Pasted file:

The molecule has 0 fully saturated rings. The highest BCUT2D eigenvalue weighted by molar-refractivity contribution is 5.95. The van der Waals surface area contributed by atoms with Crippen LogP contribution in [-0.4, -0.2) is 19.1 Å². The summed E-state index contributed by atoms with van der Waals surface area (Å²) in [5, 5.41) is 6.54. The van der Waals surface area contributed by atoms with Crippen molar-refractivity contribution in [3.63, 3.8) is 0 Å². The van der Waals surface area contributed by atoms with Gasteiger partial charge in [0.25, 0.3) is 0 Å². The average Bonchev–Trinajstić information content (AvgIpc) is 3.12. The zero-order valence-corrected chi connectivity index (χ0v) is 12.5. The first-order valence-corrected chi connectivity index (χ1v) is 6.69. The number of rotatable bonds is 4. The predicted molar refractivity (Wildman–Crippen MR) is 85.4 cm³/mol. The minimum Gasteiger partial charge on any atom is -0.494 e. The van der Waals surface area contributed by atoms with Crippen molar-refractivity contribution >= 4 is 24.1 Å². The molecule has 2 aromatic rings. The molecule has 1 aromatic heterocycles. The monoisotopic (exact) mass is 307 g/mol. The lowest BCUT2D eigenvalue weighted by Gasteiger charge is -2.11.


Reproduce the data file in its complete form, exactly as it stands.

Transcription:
The molecule has 0 fully saturated rings. The highest BCUT2D eigenvalue weighted by molar-refractivity contribution is 5.95. The van der Waals surface area contributed by atoms with Crippen LogP contribution in [-0.4, -0.2) is 19.1 Å². The summed E-state index contributed by atoms with van der Waals surface area (Å²) in [5, 5.41) is 6.54. The van der Waals surface area contributed by atoms with Crippen molar-refractivity contribution in [3.63, 3.8) is 0 Å². The van der Waals surface area contributed by atoms with Gasteiger partial charge in [0.25, 0.3) is 0 Å². The average Bonchev–Trinajstić information content (AvgIpc) is 3.12. The zero-order valence-corrected chi connectivity index (χ0v) is 12.5. The first-order valence-corrected chi connectivity index (χ1v) is 6.69. The number of rotatable bonds is 4. The predicted molar refractivity (Wildman–Crippen MR) is 85.4 cm³/mol. The minimum Gasteiger partial charge on any atom is -0.494 e. The van der Waals surface area contributed by atoms with Crippen molar-refractivity contribution >= 4 is 24.1 Å². The molecule has 2 aromatic rings. The molecule has 1 aromatic heterocycles. The monoisotopic (exact) mass is 307 g/mol. The lowest BCUT2D eigenvalue weighted by Gasteiger charge is -2.11.